Kristi McLeod Fondren
Dr. Fondren received her Ph.D. in Sociology from Mississippi State University in 2009. Her research and teaching interests focus on gender, culture, the environment, social inequality, social psychology, and sports/leisure/recreation. Her dissertation research examined the distinctive leisure subculture of long-distance hiking or backpacking, specifically investigating how subcultural ideologies and practices are combined with a socially significant place to forge powerful emotional bonds among long-distance hikers and strong attachments to the Appalachian Trail. The goal of this research is to illustrate how a geographically situated “subculture of place” is created and sustained in a particular environmental setting in the absence of formal institutions. She plans to further investigate the leisure subculture of long-distance hiking by exploring other long-distance hiking trails and communities, as well as the spiritual aspects of long-distance hiking and the practice of “doing gender” in unconventional contexts like the Appalachian Trail.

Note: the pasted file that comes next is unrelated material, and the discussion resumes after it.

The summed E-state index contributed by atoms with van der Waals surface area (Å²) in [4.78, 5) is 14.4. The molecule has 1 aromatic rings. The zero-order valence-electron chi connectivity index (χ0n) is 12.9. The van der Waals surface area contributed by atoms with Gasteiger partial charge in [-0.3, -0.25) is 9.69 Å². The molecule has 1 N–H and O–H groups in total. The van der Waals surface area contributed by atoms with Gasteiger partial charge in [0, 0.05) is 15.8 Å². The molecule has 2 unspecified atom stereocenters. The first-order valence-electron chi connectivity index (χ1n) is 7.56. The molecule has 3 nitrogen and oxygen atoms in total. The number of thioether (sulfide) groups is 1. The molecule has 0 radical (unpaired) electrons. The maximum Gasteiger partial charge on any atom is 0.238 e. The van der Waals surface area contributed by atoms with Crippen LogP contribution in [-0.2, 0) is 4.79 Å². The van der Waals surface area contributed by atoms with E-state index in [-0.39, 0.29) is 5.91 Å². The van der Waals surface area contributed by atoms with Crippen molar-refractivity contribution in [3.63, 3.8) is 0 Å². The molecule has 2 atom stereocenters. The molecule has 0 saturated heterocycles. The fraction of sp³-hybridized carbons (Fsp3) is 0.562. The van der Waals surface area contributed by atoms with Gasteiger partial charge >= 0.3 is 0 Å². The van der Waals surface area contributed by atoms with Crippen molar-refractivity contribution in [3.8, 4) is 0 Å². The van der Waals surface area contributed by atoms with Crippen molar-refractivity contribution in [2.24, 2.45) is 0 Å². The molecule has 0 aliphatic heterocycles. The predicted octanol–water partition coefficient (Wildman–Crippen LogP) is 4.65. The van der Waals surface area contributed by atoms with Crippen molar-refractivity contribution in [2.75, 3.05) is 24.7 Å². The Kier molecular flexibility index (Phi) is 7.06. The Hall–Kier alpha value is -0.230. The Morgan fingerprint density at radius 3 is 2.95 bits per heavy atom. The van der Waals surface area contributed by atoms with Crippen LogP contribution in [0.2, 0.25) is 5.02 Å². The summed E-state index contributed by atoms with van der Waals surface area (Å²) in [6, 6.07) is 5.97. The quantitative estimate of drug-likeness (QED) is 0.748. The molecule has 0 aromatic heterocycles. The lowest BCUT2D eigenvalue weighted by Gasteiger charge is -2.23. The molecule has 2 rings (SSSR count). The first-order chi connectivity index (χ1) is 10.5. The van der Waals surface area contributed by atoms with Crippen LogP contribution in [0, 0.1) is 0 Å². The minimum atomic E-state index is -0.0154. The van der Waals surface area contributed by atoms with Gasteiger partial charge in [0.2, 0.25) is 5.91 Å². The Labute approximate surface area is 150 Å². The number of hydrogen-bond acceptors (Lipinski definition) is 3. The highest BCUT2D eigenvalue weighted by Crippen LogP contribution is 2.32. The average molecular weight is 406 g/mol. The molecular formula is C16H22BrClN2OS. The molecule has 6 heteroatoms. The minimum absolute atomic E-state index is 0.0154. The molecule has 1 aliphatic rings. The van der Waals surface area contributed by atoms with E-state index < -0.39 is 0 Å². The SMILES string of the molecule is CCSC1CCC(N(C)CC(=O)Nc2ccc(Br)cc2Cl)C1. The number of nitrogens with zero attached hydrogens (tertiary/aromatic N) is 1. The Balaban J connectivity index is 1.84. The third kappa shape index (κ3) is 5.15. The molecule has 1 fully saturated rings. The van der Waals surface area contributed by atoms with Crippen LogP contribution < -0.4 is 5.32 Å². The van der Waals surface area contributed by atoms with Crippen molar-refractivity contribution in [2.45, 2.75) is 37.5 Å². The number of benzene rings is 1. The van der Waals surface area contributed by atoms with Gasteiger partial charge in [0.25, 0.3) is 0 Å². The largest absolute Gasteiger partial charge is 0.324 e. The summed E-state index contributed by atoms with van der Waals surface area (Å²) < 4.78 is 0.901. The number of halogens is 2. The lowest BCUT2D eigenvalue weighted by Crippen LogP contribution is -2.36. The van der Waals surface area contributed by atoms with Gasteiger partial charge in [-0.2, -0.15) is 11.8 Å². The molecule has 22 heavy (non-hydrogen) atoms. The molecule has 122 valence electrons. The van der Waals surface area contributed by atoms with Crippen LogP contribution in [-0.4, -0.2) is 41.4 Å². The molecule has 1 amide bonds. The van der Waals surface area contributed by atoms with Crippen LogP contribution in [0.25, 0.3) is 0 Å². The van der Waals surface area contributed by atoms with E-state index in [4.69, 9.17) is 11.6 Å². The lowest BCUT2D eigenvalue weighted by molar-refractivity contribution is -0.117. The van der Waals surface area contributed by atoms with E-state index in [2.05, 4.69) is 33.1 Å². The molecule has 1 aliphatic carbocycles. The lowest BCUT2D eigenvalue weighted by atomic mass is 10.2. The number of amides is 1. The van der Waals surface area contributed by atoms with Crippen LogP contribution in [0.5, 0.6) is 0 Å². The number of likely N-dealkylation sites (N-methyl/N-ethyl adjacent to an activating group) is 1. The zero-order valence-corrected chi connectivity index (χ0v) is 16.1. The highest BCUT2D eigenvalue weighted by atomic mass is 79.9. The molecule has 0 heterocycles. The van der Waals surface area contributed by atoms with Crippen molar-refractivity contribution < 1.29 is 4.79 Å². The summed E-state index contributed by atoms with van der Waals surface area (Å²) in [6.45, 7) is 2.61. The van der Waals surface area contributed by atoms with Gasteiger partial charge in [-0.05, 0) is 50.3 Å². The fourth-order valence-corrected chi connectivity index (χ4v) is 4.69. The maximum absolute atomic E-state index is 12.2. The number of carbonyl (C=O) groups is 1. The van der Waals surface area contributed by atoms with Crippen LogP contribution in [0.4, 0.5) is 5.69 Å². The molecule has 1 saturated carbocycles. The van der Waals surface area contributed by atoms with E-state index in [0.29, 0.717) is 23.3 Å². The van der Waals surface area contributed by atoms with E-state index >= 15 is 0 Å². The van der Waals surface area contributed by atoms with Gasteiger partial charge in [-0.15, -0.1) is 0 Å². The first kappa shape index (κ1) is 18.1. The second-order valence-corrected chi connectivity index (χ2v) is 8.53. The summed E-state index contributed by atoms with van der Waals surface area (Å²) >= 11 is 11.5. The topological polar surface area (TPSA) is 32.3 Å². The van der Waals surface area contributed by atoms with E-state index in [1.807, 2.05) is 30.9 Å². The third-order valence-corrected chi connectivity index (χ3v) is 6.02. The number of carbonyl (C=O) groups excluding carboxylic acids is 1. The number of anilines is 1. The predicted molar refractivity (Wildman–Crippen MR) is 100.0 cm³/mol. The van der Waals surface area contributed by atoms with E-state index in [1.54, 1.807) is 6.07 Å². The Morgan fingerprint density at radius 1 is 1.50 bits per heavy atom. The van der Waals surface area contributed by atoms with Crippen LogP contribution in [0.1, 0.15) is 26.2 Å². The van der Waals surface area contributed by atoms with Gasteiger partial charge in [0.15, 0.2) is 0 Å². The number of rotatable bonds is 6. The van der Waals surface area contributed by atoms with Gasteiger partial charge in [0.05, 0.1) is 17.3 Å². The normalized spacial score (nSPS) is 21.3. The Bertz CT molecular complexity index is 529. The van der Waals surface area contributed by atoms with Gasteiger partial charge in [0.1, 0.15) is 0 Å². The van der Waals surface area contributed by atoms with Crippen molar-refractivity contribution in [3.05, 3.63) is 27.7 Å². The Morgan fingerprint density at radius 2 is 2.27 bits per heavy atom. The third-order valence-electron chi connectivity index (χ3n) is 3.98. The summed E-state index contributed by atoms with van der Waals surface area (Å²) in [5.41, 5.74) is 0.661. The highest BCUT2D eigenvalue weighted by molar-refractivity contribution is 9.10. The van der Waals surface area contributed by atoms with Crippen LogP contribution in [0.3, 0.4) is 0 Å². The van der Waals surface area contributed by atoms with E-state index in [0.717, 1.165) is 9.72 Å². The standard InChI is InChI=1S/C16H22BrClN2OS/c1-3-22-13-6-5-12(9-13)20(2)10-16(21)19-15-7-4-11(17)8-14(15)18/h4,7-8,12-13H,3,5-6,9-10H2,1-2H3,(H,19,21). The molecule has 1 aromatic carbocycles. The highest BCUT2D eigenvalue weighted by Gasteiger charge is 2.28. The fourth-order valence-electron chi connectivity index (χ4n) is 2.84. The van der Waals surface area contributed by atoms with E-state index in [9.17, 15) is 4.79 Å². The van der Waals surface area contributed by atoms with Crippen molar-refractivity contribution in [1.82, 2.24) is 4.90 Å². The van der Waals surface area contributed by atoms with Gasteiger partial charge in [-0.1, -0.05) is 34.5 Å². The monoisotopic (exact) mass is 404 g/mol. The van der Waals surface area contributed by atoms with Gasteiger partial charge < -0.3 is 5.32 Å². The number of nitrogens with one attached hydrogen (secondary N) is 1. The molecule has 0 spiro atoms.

Fondren has also developed an interest in athletic recruiting, more specifically negative recruiting and how recruiting practices intersect with the identity of educational institutions. In this line of research she has examined the importance of race, class, and Southern culture through the lens of college football recruiting at two prominent universities in Mississippi. This research demonstrates how the smash-mouth world of college football recruiting can impact school choice decisions made by student athletes. Her goal with this research is to promote a more racially sensitive recruiting process, especially within the Southeastern Conference (SEC). She plans to continue this line of research by further exploring the nature and prevalence of negative recruiting in other sports conferences (i.e., the Atlantic Coast Conference, Conference USA), as well as investigate how the lesbian label is used to influence female student-athletes’ decisions concerning school choice. Her works are forthcoming in a variety of outlets such as Journal of Issues in Intercollegiate Athletics and Review for Religious Research.
My general teaching philosophy emphasizes principles of student-centered teaching and the integration of research into the classroom. I try to impress upon students various ways of seeing what many take for granted in life. While I acknowledge students do not have to agree with sociology, I believe they should, as educated citizens, be aware of the diversity of perspectives on any one issue that sociology offers. In my classes, I emphasize the usefulness and relevance of sociology to the past, present, and future.